Diplomatic facilities in Abu Dhabi, Amman, Cairo, Riyadh, Dhahran, Jeddah, Doha, Dubai, Kuwait, Manama, Muscat, Sanaa, Tripoli, Antananarivo, Bujumbura, Djibouti, Khartoum, Kigali, and Port Louis were closed from Sunday, August 4 through Saturday, August 10. Diplomatic facilities in Dhaka, Algiers, Nouakchott, Kabul, Herat, Mazar el Sharif, Baghdad, Basrah, and Erbil were closed initially on August 4, but resumed normal operations on August 5.  The threat also resulted in the closing of several European embassies throughout the region. 
As a result of the 1983 Marine barracks suicide truck bombing in Beirut, Lebanon, Admiral Bobby Ray Inman wrote a report calling for changes in embassy design and location. The
“Inman Standards” call for, among other things, the following changes: 
¨ Embassies should be setback 100ft. from all streets or uncontrolled locations
¨ Nine-foot-high walls should be constructed around all embassies
¨ A maximum window-to-wall ratio of 15 percent
The U.S. currently maintains embassies in nations throughout the Middle East including Iraq (with embassies in Baghdad, Basrah, Erbil and Kirkuk) and Afghanistan (with an embassy in Kabul), where troops have been engaged in combat efforts throughout the last decade. Embassies located in such areas are surrounded by tall blast walls and are constructed using reinforced concrete. In addition, several buildings in the U.S. embassy complex in Kabul, Afghanistan, are surrounded by sandbag barriers.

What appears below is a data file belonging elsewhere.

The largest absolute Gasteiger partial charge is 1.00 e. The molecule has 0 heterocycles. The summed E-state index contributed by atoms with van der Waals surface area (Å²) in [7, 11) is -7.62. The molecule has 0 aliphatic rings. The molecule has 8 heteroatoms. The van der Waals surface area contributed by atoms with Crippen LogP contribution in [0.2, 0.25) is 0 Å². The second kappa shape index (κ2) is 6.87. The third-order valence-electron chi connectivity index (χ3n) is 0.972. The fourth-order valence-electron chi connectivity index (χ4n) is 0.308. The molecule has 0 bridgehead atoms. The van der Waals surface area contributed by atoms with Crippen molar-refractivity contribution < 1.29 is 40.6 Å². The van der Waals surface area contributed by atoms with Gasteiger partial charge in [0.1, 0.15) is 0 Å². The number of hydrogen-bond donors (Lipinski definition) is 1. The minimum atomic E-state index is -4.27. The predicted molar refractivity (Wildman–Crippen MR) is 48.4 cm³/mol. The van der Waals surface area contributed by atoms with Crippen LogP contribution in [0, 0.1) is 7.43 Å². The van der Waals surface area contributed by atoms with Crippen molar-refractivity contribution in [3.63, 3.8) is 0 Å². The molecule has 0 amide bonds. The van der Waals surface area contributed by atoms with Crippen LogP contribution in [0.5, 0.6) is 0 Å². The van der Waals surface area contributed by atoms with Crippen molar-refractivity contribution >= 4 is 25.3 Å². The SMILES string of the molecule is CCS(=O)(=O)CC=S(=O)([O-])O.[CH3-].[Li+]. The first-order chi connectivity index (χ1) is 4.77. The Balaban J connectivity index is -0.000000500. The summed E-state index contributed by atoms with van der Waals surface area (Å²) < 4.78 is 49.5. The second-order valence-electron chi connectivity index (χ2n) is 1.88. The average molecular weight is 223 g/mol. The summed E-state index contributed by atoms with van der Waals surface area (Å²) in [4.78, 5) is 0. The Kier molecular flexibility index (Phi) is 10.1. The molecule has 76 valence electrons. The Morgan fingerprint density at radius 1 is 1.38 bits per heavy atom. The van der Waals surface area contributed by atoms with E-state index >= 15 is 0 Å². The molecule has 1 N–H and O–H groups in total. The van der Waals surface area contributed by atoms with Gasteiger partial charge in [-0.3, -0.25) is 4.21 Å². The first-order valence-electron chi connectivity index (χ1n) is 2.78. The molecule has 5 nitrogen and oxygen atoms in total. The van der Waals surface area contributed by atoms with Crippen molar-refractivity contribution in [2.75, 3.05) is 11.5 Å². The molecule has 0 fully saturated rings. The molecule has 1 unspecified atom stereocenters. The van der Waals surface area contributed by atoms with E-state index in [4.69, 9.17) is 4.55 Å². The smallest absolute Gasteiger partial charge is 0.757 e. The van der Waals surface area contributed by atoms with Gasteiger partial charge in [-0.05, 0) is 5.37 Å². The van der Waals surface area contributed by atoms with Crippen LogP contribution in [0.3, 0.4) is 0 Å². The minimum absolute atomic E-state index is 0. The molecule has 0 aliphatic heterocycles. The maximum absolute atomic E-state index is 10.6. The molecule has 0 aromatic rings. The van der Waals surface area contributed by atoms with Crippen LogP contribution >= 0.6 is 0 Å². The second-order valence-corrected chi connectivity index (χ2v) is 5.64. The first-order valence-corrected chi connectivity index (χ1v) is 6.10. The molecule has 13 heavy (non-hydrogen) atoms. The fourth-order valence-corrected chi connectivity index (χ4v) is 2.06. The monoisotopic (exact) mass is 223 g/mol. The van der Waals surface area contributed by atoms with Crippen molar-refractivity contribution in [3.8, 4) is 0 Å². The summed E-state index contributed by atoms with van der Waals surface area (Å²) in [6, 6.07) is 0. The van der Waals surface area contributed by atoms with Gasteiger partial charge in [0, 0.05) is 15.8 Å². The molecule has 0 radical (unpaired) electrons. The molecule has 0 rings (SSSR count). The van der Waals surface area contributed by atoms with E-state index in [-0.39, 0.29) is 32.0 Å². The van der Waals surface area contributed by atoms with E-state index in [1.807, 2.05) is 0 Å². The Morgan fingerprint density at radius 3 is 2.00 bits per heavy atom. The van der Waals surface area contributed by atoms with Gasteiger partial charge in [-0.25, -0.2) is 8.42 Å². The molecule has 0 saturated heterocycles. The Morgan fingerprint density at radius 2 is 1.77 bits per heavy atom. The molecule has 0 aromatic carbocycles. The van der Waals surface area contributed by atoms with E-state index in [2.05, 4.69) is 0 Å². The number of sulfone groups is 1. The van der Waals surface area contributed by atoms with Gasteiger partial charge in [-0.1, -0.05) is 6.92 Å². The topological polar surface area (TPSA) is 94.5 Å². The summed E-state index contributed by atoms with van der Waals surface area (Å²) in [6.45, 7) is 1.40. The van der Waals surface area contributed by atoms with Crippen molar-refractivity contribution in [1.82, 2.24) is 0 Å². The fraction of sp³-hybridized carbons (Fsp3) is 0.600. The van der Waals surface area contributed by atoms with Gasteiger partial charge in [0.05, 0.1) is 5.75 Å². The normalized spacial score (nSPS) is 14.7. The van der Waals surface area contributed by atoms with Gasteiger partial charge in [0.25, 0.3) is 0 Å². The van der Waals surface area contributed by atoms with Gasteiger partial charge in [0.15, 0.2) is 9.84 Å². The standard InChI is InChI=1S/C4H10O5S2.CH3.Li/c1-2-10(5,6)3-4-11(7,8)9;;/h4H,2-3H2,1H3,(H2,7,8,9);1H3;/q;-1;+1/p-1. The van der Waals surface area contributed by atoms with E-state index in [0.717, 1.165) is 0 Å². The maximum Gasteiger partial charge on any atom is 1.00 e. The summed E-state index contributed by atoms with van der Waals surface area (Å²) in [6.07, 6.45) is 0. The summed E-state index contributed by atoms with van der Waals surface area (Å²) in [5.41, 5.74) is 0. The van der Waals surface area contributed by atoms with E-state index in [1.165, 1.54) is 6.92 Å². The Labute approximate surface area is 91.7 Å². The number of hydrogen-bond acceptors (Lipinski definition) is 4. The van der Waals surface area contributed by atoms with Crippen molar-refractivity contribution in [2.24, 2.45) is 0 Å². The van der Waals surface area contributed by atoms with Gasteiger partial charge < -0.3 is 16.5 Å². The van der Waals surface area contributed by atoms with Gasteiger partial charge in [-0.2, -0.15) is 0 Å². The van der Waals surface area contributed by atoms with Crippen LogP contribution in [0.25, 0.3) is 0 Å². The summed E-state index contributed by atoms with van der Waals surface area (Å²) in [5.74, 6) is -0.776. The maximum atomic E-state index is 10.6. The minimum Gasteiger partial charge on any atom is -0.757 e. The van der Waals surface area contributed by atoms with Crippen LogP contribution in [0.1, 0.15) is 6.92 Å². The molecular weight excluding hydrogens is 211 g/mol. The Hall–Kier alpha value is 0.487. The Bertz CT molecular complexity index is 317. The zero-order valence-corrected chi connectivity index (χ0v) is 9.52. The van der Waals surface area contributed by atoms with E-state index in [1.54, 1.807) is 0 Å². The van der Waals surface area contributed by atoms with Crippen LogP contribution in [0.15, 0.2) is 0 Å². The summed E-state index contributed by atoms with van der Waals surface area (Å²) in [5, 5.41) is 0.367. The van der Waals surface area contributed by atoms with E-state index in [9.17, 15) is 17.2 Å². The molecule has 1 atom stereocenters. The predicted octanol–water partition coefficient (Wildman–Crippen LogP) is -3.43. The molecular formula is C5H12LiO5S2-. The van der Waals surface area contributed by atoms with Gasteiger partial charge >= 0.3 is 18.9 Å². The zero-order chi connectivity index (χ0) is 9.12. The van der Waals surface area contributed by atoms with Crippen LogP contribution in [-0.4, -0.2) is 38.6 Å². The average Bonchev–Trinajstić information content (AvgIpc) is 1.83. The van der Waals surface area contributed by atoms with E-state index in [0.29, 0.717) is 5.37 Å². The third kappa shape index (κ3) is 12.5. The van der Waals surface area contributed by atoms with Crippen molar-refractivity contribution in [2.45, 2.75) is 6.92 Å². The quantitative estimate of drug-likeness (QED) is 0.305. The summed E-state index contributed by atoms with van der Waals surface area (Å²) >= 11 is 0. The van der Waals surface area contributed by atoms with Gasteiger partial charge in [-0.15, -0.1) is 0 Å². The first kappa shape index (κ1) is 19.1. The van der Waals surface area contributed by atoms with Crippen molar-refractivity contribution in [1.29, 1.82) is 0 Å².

Since January 1, 2006, 96 attacks have occurred throughout the world, impacting diplomatic facilities on five continents. The 96 attacks are composed of 48 armed assaults, 19 instances of destruction of property, 17 bombings, and 12 arsons. These attacks resulted in 261 total casualties. The country with the highest number of attacks is Iraq (17), where more than twice as many attacks have occurred than in any other country. Afghanistan (7) had the second most attacks. This is a result of conflicts involving U.S. forces in the region during the time examined. The three countries that experienced the highest level of violence against diplomatic facilities that are not in conflict regions are Pakistan (7), Yemen (7), and Turkey (6).
Armed assaults account for 50% of attacks (48), while destruction of property is the second most frequent attack type, occurring 20% of the time (19). The highest number of embassy attacks occurred in 2012 (22), resulting in the highest number of casualties (73). Violent attacks against diplomatic facilities average approximately 2.72 casualties per incident. Bombings are the most effective means of inflicting casualties, resulting in approximately 3.9 casualties per incident.